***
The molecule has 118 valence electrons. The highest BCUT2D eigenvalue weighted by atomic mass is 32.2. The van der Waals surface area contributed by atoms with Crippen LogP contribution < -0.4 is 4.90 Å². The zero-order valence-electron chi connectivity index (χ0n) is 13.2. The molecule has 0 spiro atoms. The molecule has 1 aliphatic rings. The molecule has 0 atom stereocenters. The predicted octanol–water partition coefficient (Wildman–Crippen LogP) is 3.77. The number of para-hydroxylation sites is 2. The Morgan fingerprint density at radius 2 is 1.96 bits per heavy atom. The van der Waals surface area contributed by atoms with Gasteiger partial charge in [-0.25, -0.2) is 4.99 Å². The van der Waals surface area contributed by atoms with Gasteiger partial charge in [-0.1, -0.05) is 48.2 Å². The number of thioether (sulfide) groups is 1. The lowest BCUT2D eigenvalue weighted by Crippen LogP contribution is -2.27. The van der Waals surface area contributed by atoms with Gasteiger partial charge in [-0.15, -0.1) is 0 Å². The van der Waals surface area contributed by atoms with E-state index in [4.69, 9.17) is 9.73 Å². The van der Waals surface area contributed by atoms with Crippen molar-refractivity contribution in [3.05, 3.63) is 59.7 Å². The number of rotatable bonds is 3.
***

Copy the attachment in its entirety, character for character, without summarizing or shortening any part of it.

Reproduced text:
The molecule has 118 valence electrons. The highest BCUT2D eigenvalue weighted by atomic mass is 32.2. The van der Waals surface area contributed by atoms with Crippen LogP contribution < -0.4 is 4.90 Å². The zero-order valence-electron chi connectivity index (χ0n) is 13.2. The molecule has 0 spiro atoms. The molecule has 1 aliphatic rings. The molecule has 0 atom stereocenters. The predicted octanol–water partition coefficient (Wildman–Crippen LogP) is 3.77. The number of para-hydroxylation sites is 2. The Morgan fingerprint density at radius 2 is 1.96 bits per heavy atom. The van der Waals surface area contributed by atoms with Gasteiger partial charge in [-0.25, -0.2) is 4.99 Å². The van der Waals surface area contributed by atoms with Gasteiger partial charge in [-0.1, -0.05) is 48.2 Å². The number of thioether (sulfide) groups is 1. The lowest BCUT2D eigenvalue weighted by Crippen LogP contribution is -2.27. The van der Waals surface area contributed by atoms with Gasteiger partial charge in [-0.15, -0.1) is 0 Å². The van der Waals surface area contributed by atoms with E-state index in [4.69, 9.17) is 9.73 Å². The van der Waals surface area contributed by atoms with Crippen molar-refractivity contribution in [3.05, 3.63) is 59.7 Å². The number of rotatable bonds is 3.